Daily Briefing |
TODAY'S CLIMATE AND ENERGY HEADLINES
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Every weekday morning, in time for your morning coffee, Carbon Brief sends out a free email known as the “Daily Briefing” to thousands of subscribers around the world. The email is a digest of the past 24 hours of media coverage related to climate change and energy, as well as our pick of the key studies published in peer-reviewed journals.
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Today's climate and energy headlines:
- 10 charts showing why carbon emissions stalledlast year
- BP cautions on China energyslowdown
- UN climate conference: Silence over emissionstargets
- Ethiopia submits carbon cutting plan for UNclimate deal
- E.P.A. Takes Step to Cut Emissions FromPlanes
- Majority of MEPs support fracking moratorium insymbolic vote
- Australia overstating greenhouse gas forecasts,making climate targets easier
- Why the G7 is talking aboutdecarbonisation
- The real science on wind farms, noise, infrasoundand health
- The Energetic Value of Land-Based Foods in WesternHudson Bay and Their Potential to Alleviate Energy Deficits ofStarving Adult Male Polar Bears
Strong growth in solar and wind was accompanied by stalling growthin fossil fuels use and energy-related emissions last year, the BPStatistical Review of World Energy 2015 shows. Carbon Brief breaksdown the reasons behind last year’s shifting energy use into 10charts and maps, with China dominating the picture.
Climate and energy news.
BP’s latest energy statistics generated a number of headlinestoday. The FT highlights how China’s energy consumption grew at itsslowest rate last year since the 1990s.The Telegraphpoints out that this was atrend echoed globally, with total energy consumption growth slowingto just 0.9% in what BP’s chief economist called a “watershed”moment.The Guardianreports BP chief BobDudley’s comment that “something substantial” needs to be done totackle climate change at the UN climate summit this December, whichthe Guardian says widens the “transatlantic rift” between energycompanies over global warming.Carbon Briefalso covers the story.
As UN talks on climate change rumble into their final day, mediacoverage has focused on the slow pace of the negotiations.Procedural concerns have overtaken discussions of the adequacy ofproposed emissions cuts, a Chinese diplomat tells the BBC.RTCCadds that a new draft text of thefuture deal is expected to be presented today by the two menresponsible for shepherding the talks.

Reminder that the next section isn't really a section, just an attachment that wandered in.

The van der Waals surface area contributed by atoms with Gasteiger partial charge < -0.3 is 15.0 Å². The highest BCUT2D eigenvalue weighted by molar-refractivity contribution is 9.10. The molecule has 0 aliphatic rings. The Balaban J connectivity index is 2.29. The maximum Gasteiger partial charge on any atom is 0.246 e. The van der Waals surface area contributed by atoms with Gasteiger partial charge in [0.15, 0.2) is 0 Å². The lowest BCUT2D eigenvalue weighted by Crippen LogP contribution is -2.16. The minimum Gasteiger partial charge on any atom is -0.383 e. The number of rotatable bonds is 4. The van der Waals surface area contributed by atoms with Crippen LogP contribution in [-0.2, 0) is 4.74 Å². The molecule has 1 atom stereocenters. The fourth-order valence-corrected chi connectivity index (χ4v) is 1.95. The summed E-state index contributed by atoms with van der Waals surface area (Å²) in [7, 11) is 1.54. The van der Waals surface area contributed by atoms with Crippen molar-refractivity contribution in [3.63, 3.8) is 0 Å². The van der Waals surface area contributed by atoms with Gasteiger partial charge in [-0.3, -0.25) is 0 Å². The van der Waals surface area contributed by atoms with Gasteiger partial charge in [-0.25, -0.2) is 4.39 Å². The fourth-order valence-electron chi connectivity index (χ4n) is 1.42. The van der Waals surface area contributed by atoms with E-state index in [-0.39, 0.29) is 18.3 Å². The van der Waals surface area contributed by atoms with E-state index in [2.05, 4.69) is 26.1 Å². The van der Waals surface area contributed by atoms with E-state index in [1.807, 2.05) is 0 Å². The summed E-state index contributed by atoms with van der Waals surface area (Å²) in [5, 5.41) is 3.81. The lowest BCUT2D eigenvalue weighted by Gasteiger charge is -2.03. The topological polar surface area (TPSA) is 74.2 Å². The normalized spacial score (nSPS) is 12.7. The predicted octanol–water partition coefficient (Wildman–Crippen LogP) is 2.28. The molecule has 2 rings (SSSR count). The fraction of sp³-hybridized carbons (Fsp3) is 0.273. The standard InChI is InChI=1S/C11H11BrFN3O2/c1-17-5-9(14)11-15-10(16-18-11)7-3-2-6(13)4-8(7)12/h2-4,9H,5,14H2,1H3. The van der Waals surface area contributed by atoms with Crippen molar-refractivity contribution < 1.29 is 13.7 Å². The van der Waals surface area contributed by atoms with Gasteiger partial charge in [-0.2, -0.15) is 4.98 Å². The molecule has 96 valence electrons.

Ethiopia has become the first least developed country and thirdAfrican nation to submit its intended pledge to the UN’s climatebody. It’s target of a 64% cut in emissions on business-as-usual by2030 has been hailed as “ambitious” and “far-reaching” by Oxfam.
The US has moved to regulate emissions from planes for the firsttime, with the Environmental Protection Agency warning that theindustry endangers human health because of its contribution toclimate change. The agency is now required to develop rules for theindustry, as it did for power plants and vehicles. However, alengthy rule-making process and likely heavy lobbying means thatnew standards are unlikely to be completed during Obama’sadministration.The Hilland theWashington Postalso cover thestory.
338 MEPs have voted for a moratorium on fracking, defeating the319 that voted against. The vote will have no practical effect, asit concerned an amendment to a report that was not adopted, but itcould send a signal to the European Commission and to the industry,reports the Guardian. Benedek Javor, the Green MEP who co-sponsoredthe amendment, said that it sent a “clear political message”.
Australia has been overestimating the volumes of greenhouse gasesit emits, meaning it can achieve the level of cuts it has pledgedwithout making much effort, according to analysis by energy marketanalysts Reputex. It says the country could be overstating itsemissions by more than 200m tonnes over the next four years. In aseparate article,The Guardianpoints to comments byAustralian prime minister Tony Abbott that windfarms are “visuallyawful” and that he plans to reduce their number.
Climate and energy comment.
The Economist looks at the G7’s declaration earlier this week thatit will seek “decarbonisation of the global economy over the courseof this century”. The weekly says the announcement “matters”because “it puts the logic of full decarbonisation into theofficial sphere for the first time” and “might also shiftinvestment patterns between different fuels”.
Responding to Australian prime minister Tony Abbott’s claims thatwind farms have “potential health impacts”, UNSW Australiaprofessor Con Doolan runs through the rumours and science on windturbine infrasound and noise.
New climate science.
As climate changes extends the sea ice-free season in the Arctic,28-48% of adult male polar bears are projected to starve in theHudson Bay region unless they can find enough food on land instead.New research examines the nutritional value of snow geese, eggs andcaribou for polar bears, concluding that if polar bears cantransition their foraging behaviour to exploit these resources onland, predictions for starvation-related deaths may beoverestimated.